Resilient Communities: the Italian pavilion at the 2021 Biennale
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Resilient Communities: the Italian pavilion at the 2021 Biennale of Architecture

Resilient Communities: the Italian pavilion at the 2021 Biennale
By Editorial Staff -

With the opening of the 17th Venice Biennale of Architecture now confirmed for May 22, a launch event was held for the Italian pavilion, which in 2021 will be named Resilient Communities.

Conducting the launch was Onofrio Cutaia, director general of Contemporary Creativity for MiBACT, Italy’s Ministry of Cultural Heritage and Tourism. Cutaia outlined how the pavilion is just one part of a broader strategy being pursued by MiBACT. He highlighted the Ministry’s commitment to finding points of overlap among all the contemporary arts so as to encourage further opportunities to discuss future developments. This is obviously part and parcel of the question being asked by this year’s exhibition: “How will we live together?” – a question that concerns every artist, especially at this point in history.

Roberto Cicutto, president of the Venice Biennale, mentioned that, following the postponement of the 2020 Biennale and learning from the experience of the scaled-down Venice International Film Festival, this year’s Biennale of Architecture is being held with a raft of health and safety regulations, including testing and social distancing. The regulations will be well publicized and followed by both the public and staff.

The launch of the Italian pavilion, to be situated in the Tese delle Vergini, Arsenale area, was opened by event curator Alessandro Melis, who went into great and enthusiastic detail describing the different sections that make up the exhibition.

Resilient Communities puts the pressing issue of climate change centerstage, along with the tough challenges now facing architecture. The event will highlight the threat of climate change to the sustainability of our urban, manufacturing, and agricultural systems, and what our main challenges and opportunities are today.

The real purpose of the Italian pavilion is to get visitors thinking about mechanisms for community resilience, a key priority for establishing a new form of interaction between urban and industrial spaces fueled by a cross-sectorial approach and flexibility – both essential factors in times of change.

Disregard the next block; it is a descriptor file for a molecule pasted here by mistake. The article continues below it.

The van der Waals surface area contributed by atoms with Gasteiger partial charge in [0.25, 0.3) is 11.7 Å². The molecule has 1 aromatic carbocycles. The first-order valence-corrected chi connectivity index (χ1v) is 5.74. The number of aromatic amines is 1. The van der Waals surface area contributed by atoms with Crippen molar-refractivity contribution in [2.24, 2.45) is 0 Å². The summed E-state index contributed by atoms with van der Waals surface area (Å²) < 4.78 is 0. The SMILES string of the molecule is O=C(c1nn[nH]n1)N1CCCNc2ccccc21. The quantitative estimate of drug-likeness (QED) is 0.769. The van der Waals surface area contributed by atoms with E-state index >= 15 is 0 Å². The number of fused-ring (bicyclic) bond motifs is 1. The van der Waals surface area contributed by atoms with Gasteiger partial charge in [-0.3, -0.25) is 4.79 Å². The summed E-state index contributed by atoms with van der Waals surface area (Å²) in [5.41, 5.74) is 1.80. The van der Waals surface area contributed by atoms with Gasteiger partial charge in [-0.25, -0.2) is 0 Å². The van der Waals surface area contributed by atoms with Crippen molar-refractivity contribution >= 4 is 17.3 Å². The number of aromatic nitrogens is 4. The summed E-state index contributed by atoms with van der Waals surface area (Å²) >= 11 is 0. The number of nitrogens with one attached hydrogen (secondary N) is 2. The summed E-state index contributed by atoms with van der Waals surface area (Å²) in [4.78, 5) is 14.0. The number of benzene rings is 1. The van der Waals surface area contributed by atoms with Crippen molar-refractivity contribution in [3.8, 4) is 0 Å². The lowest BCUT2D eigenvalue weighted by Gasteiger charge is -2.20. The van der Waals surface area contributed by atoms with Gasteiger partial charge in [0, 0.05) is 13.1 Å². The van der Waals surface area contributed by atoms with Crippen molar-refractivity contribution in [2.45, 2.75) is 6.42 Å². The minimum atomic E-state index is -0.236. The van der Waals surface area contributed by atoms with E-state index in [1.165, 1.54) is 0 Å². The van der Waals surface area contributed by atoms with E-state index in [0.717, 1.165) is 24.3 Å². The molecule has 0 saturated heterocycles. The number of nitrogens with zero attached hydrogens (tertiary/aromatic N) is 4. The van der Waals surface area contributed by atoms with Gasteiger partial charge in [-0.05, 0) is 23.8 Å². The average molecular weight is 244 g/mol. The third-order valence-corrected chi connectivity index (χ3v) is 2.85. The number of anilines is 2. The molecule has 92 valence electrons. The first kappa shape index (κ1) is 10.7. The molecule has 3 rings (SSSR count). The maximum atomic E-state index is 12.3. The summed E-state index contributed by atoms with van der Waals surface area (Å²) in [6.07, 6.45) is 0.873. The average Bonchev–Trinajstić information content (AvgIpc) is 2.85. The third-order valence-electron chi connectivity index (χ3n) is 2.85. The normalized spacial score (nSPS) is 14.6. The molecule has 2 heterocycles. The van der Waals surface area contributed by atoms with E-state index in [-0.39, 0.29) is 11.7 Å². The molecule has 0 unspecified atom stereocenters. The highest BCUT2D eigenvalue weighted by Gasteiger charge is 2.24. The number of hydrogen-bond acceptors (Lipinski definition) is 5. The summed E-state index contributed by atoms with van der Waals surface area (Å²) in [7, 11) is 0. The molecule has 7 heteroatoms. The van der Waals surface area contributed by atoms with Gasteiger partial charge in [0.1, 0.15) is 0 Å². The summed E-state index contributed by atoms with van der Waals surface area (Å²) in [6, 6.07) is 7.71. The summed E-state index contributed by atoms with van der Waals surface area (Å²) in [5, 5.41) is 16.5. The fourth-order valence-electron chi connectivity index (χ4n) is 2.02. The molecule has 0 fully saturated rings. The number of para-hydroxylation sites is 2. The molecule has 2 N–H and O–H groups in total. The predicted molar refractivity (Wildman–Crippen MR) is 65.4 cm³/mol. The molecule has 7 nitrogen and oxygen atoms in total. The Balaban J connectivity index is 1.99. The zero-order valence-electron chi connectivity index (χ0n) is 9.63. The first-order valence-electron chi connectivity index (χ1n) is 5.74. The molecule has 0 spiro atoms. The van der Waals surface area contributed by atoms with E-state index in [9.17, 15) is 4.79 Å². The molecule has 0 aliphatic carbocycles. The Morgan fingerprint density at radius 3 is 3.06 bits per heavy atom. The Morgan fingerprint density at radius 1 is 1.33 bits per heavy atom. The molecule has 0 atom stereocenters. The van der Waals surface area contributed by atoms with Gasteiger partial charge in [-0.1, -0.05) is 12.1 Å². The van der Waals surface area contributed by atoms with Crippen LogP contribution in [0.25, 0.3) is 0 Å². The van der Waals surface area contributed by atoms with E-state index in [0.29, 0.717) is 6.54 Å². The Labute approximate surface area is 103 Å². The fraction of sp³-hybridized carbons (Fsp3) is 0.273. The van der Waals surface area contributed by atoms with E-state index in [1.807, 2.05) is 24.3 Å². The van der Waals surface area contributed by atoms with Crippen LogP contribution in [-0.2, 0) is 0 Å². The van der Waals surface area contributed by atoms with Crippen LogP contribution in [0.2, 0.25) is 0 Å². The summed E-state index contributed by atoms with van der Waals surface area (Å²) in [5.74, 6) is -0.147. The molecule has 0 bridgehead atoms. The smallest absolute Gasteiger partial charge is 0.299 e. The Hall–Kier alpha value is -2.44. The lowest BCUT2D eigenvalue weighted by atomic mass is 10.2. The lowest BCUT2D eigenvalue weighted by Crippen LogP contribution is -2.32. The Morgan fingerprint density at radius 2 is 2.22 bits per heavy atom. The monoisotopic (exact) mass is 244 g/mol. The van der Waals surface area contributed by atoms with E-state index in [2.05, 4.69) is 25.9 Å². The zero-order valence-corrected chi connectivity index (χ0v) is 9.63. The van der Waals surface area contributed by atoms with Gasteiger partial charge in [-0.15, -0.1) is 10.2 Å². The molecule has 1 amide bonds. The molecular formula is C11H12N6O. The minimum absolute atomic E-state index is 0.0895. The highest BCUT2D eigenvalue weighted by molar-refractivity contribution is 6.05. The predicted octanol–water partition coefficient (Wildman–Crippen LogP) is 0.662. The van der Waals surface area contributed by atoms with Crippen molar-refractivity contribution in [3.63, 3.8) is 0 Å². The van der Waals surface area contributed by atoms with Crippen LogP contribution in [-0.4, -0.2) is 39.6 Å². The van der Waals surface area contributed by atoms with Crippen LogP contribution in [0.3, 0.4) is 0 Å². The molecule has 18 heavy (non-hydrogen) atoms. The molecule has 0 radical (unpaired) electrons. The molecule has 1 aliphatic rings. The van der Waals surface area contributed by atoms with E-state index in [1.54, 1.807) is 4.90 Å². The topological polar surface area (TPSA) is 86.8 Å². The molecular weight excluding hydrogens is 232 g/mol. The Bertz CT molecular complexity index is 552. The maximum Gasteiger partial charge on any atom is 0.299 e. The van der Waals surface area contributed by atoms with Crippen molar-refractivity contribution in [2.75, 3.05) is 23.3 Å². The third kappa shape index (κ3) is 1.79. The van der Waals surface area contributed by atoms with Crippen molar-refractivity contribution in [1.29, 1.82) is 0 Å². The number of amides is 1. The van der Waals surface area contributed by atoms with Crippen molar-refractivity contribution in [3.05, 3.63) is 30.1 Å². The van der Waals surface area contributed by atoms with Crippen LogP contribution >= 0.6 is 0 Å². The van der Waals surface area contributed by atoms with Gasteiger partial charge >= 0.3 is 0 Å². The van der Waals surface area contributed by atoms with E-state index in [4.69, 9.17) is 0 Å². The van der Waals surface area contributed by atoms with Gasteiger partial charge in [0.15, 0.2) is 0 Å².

Melis went on to thank Minister Franceschini, quoting paleoanthropologist Heather Pringle, who argues that creativity is the result of a survival mechanism.

It’s important to send out a signal that now is the time for creatives and visionaries to step up. It’s in the DNA of Italians…. We want this to be the “Pavilion of Possibilities”…. This year’s Biennale is making the impossible possible. – Alessandro Melis

The Italian pavilion will be investigating marginalization, because it’s often in the background that we find solutions to problems and come to understand the human capacity for resilience through creativity. The pavilion will take people on a journey into the heart of darkness to find the road to a better future.

The pavilion itself will be almost carbon neutral. This was achieved by reusing and adding to materials from the 2019 Italian pavilion at the 58th Venice Biennale International Art Exhibition. The event will therefore not only be a unique opportunity to showcase projects that reflect the pavilion’s goals, but also to study the life cycle of a project from the perspective of resilience.


The sections of the Italian pavilion


Located near the pavilion entrance, Architectural Exaptation is curated by Alessandro Melis, Benedetta Medas, Paola Corrias, and Alice Maccanti. This section is dedicated to a theme that’s key to the entire exhibition, that is, how, according to niche construction theory, diversity, variability, redundancy, and inhomogeneity all help fuel resilience.

The Dolomiti Care section, curated by Gianluca D’Inca Levis, examines the impact of Vaia (the catastrophic storm that hit northeastern Italy in October 2018) and the aftermath in Vajont and other communities in the Dolomites as examples of the extreme weather events caused by climate change.

Coordinated by the RebelArchitette collective and Alessandro Melis, Decolonizing the Built Environment focuses on women in architecture along with inclusiveness, diversity, and career paths – all issues that demand more attention.